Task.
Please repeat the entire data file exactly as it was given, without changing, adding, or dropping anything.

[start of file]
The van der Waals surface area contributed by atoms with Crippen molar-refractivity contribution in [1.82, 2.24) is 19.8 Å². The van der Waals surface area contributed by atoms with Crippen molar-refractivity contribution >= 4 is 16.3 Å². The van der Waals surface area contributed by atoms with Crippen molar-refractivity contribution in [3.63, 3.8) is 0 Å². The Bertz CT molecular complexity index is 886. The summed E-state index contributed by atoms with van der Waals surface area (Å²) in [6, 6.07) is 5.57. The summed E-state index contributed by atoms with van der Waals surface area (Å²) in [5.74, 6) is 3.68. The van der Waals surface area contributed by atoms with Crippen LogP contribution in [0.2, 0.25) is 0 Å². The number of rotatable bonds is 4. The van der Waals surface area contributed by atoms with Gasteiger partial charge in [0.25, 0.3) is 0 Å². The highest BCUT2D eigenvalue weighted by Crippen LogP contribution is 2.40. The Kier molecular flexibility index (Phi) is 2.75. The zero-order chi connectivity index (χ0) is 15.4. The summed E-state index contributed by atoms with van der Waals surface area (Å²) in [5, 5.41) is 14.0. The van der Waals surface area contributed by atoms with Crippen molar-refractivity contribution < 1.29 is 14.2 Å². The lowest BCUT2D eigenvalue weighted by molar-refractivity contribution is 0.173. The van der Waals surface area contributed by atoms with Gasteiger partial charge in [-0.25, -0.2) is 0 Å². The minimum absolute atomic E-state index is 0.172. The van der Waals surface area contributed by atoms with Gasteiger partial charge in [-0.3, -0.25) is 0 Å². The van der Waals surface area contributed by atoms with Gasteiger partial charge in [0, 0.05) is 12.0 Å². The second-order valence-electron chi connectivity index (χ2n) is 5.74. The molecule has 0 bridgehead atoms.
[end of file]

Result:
The van der Waals surface area contributed by atoms with Crippen molar-refractivity contribution in [1.82, 2.24) is 19.8 Å². The van der Waals surface area contributed by atoms with Crippen molar-refractivity contribution >= 4 is 16.3 Å². The van der Waals surface area contributed by atoms with Crippen molar-refractivity contribution in [3.63, 3.8) is 0 Å². The Bertz CT molecular complexity index is 886. The summed E-state index contributed by atoms with van der Waals surface area (Å²) in [6, 6.07) is 5.57. The summed E-state index contributed by atoms with van der Waals surface area (Å²) in [5.74, 6) is 3.68. The van der Waals surface area contributed by atoms with Crippen LogP contribution in [0.2, 0.25) is 0 Å². The number of rotatable bonds is 4. The van der Waals surface area contributed by atoms with Gasteiger partial charge in [0.25, 0.3) is 0 Å². The highest BCUT2D eigenvalue weighted by Crippen LogP contribution is 2.40. The Kier molecular flexibility index (Phi) is 2.75. The zero-order chi connectivity index (χ0) is 15.4. The summed E-state index contributed by atoms with van der Waals surface area (Å²) in [5, 5.41) is 14.0. The van der Waals surface area contributed by atoms with Crippen molar-refractivity contribution < 1.29 is 14.2 Å². The lowest BCUT2D eigenvalue weighted by molar-refractivity contribution is 0.173. The van der Waals surface area contributed by atoms with Gasteiger partial charge in [-0.25, -0.2) is 0 Å². The minimum absolute atomic E-state index is 0.172. The van der Waals surface area contributed by atoms with Gasteiger partial charge in [-0.3, -0.25) is 0 Å². The van der Waals surface area contributed by atoms with Gasteiger partial charge in [0, 0.05) is 12.0 Å². The second-order valence-electron chi connectivity index (χ2n) is 5.74. The molecule has 0 bridgehead atoms.